Cemetery monuments like raised headstones and flat grave markers are essential to pay meaningful tributes to our loved ones who have passed away. The memorial design process can be emotional yet extremely rewarding in the long run when you’re finally able to create a design that can truly represent the memory of the deceased.
Be that as it may, with the availability of many design options, it may become an overwhelming experience for you when selecting all the options and specifications you want. Apart from choosing the memorial’s material, size, and style, there are different personalization options to consider, such as design, symbols, inscriptions, and images to be set in stone.
One of the significant decisions you’ll need to make in choosing a cemetery memorial in engraved or etched form. Both engraving and etching are two of the most popular headstone design methods, quite different from each other. It’s vital to know about both of these design techniques in detail in order to differentiate between them accurately.
Here, we’ll discuss critical differences between these two processes to make an informed decision about the type of design on your monument.
Engraving is one of the most common procedures used to produce lettering, symbols, and images for designing cemetery stones. It’s a process that involves creating artworks or cutting different design patterns into a hard surface like a granite headstone.
Some artisans prefer to use the traditional way of engraving, which involves utilizing a hammer or chisel for granite engraving. The most widely used technique used for granite memorial carving is sandblasting, due to its increased precision and efficiency.
The sandblasting method of monument engraving involves the usage of compressed air in order to shoot tiny sand particles at high pressure at a granite stone surface. This results in the eroding of the surface and is known to be one of the most effective methods for engraving granite surfaces.
The sandblasting method is well-suited for carving out lettering, and can effectively be utilized to make stunning designs on both dark and light colors of polished granite surfaces.
The etching process is most suitable for making designs when you need to incorporate increased details into your granite flat grave marker. While engraving creates deeper cuts, etching can be used to make shallower and increasingly detailed design patterns.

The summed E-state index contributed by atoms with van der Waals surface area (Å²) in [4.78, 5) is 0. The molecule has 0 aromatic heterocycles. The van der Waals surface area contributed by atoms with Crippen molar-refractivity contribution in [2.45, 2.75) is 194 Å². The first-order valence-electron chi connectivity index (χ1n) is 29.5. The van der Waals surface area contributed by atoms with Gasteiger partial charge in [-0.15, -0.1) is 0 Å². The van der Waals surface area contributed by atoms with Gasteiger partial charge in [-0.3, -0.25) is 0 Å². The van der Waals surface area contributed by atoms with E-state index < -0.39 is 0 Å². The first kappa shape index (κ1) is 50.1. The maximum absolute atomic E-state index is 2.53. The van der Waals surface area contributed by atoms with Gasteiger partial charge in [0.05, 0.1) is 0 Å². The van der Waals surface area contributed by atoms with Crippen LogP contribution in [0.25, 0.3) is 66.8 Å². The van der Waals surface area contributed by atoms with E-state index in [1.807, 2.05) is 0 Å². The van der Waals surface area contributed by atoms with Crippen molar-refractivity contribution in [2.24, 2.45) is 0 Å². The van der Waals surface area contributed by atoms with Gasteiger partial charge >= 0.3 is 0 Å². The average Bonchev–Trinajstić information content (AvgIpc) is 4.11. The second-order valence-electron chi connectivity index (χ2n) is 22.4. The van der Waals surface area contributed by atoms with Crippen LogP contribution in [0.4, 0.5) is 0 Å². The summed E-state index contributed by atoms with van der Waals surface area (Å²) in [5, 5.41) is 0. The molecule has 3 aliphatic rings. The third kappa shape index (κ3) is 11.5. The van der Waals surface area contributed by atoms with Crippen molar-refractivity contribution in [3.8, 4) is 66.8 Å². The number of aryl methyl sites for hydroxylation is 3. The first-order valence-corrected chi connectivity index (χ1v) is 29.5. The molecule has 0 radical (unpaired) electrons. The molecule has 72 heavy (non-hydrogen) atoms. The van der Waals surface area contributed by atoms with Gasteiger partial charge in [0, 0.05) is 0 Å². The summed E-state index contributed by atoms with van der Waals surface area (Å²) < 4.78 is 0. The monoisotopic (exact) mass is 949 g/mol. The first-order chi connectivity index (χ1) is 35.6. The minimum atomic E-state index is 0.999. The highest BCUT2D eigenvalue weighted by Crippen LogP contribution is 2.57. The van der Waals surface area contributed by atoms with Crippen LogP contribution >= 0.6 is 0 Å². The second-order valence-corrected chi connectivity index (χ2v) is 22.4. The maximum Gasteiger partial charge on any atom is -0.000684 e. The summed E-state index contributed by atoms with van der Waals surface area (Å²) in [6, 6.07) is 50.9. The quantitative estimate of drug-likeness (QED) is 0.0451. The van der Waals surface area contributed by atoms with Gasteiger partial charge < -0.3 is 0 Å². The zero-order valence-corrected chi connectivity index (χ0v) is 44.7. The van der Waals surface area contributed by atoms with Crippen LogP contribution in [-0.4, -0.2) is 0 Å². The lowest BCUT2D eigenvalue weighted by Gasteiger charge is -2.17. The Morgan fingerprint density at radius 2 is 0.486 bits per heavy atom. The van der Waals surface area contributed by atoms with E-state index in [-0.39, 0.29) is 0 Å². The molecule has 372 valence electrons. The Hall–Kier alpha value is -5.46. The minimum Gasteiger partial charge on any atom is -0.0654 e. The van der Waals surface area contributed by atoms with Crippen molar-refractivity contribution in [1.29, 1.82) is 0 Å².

Etching can be performed on various memorial stones either by hand or using a laser technique. Hand etching is a complicated procedure to carry out, requiring many skill-sets – though it adds some unique customization and character that cannot be achieved through laser work.
Monument makers using the hand etching technique can create highly attractive images and transform them into exclusive artwork that gives granite stone a unique character. Although this method takes much time to complete, designs made with hand etching can render spectacular results.
Laser etching can create increasingly accurate, comprehensive recreations and representations of real designs and photos. During this procedure, a computerized laser is utilized to burn away the cemetery stone’s surface. This method of design creation is much less costly as compared to traditional hand etching.
The technique of laser etching doesn’t require that much skill or time to execute final designs and is also not as crafty as the hand etching method. Although laser etching doesn’t create enough depth for enhanced contrast for letterings and designs, it’s still a useful choice for the right kind of designs.
Summit Memorials is proud to help you honor the memories of your loved ones with high-quality granite monuments and headstones across Alberta and Saskatchewan. Visit our website to explore our selection of granite memorials or contact us for customized care.